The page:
Unlike the somewhat frantic and passionate be-bop, Konitz’s style was considered more laid back and cerebral. While some dismissed it as too passive, most recognized it as a unique path for those who wished to blaze a new and unique harmonic style.
While Konitz wasn’t as well-known as a lot of his contemporaries, he was much-admired in the jazz world. He also taught for many years from his Manhattan apartment to a worldwide legion of acolytes.
Born in Chicago on October 13, 1927, Konitz was the youngest of three sons of immigrant parents. He studied the clarinet as a child with a member of Chicago Symphony Orchestra, then started on tenor before switching to his trademark alto saxophone in the 1940s.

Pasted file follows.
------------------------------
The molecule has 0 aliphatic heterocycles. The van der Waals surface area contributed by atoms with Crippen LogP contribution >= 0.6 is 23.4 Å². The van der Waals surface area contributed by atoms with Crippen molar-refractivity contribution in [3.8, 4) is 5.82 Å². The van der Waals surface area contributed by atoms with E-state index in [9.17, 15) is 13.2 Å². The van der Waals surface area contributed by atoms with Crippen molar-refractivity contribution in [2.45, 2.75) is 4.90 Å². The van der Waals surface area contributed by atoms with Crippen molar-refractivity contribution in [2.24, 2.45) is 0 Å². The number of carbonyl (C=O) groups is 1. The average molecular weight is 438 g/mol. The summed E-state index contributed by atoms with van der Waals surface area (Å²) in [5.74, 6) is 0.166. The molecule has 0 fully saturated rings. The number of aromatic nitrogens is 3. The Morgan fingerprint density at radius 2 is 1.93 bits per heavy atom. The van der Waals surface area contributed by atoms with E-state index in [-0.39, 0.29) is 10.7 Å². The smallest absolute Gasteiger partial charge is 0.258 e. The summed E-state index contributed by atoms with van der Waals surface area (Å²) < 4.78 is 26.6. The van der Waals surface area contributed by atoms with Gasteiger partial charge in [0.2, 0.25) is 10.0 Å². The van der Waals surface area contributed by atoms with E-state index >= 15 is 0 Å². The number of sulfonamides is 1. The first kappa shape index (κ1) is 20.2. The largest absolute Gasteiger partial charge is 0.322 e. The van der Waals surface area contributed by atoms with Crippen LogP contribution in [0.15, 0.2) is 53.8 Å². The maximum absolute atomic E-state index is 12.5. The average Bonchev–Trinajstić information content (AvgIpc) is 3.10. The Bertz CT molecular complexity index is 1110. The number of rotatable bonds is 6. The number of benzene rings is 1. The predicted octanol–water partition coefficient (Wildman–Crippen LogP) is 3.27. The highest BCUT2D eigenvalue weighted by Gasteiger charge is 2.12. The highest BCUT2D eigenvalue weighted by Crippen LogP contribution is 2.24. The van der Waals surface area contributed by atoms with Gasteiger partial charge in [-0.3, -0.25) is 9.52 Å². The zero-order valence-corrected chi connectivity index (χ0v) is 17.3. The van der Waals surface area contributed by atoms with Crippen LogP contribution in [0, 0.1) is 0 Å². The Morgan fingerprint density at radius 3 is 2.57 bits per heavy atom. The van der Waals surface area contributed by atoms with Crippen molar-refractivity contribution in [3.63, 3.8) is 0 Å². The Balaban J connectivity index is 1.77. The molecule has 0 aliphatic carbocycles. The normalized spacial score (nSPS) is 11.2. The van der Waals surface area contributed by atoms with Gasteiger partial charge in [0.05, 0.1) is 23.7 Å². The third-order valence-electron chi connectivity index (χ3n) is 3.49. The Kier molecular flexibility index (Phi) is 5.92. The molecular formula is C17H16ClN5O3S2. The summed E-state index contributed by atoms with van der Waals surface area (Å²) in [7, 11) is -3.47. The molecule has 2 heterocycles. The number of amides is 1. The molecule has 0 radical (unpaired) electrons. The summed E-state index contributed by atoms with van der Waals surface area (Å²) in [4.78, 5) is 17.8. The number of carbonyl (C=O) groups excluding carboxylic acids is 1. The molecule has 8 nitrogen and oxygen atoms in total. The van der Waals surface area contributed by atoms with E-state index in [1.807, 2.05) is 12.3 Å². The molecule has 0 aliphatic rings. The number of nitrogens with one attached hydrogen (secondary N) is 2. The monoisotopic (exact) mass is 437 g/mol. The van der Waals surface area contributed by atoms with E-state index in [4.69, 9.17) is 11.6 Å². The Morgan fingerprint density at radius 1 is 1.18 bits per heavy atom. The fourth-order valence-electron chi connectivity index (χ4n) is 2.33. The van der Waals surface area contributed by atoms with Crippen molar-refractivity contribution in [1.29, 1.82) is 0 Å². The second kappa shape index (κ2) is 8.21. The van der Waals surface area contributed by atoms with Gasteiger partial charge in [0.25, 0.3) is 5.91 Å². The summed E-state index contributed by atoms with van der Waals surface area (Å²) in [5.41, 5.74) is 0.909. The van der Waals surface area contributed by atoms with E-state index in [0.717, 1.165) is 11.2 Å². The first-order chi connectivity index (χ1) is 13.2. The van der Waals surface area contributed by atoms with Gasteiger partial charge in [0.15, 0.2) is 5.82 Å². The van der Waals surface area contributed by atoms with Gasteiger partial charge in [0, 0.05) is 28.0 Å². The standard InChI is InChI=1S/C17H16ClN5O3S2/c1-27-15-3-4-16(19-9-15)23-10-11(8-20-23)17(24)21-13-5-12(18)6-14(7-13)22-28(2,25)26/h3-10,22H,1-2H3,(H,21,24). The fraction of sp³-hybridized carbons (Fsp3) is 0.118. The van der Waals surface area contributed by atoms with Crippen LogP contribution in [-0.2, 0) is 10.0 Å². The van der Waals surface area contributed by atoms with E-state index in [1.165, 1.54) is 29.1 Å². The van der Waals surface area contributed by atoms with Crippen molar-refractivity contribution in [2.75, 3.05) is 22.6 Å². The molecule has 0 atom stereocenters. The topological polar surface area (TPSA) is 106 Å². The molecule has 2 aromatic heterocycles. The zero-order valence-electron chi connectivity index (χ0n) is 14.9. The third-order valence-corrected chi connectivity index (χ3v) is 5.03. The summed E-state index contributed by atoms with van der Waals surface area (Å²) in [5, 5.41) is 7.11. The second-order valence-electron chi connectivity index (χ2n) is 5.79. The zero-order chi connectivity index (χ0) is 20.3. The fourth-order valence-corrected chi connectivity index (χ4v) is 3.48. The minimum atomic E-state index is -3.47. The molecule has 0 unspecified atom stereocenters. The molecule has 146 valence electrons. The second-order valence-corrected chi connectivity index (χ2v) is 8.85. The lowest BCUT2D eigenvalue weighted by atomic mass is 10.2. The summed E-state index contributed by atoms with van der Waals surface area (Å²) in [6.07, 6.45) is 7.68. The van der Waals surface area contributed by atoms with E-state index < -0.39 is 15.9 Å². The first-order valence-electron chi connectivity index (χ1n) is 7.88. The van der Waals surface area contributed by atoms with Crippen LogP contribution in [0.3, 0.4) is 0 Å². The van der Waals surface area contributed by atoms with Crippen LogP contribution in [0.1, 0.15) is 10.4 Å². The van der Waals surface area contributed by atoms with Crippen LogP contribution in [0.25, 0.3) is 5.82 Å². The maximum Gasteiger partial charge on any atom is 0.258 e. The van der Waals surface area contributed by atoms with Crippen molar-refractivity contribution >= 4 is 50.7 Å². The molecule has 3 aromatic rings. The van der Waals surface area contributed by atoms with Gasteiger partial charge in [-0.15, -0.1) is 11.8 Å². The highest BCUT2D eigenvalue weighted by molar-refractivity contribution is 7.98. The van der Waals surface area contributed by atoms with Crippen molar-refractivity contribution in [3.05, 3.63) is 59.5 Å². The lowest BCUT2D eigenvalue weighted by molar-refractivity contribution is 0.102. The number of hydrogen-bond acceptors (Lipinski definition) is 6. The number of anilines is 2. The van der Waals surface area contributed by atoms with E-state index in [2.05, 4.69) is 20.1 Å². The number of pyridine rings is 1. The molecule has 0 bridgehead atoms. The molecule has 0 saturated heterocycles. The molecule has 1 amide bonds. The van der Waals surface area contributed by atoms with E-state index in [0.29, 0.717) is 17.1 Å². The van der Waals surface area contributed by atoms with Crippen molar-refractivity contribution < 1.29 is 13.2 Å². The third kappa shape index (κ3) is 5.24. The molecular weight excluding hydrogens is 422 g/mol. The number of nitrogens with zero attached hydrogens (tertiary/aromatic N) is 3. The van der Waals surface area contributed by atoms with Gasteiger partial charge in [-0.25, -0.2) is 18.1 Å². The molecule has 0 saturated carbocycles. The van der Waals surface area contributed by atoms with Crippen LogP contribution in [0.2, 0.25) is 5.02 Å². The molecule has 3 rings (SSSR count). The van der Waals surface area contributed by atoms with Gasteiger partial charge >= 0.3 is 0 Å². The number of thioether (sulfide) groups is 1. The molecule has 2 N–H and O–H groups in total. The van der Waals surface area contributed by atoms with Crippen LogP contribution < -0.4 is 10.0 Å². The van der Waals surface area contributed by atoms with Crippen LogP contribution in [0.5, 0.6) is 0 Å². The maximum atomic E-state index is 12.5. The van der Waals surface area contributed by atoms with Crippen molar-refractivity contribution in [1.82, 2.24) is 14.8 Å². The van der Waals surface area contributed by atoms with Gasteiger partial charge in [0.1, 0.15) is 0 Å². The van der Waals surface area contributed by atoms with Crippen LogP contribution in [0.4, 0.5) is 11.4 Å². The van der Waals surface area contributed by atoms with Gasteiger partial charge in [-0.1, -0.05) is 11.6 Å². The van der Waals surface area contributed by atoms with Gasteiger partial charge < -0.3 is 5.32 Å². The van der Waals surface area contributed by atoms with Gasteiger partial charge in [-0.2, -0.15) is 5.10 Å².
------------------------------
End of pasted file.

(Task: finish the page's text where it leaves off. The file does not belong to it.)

Along the following decades, Konitz worked with many of jazz’s giants, including Lenny Tristano, Gerry Mulligan, Gil Evans, Miles Davis, Tyree Glenn, Stan Kenton and others.
Konitz was married twice and is survived by sons Josh and Paul, and three daughters, Rebecca, Stephanie and Karen, three grandchildren and a great-grandchild. No memorial service details have been revealed.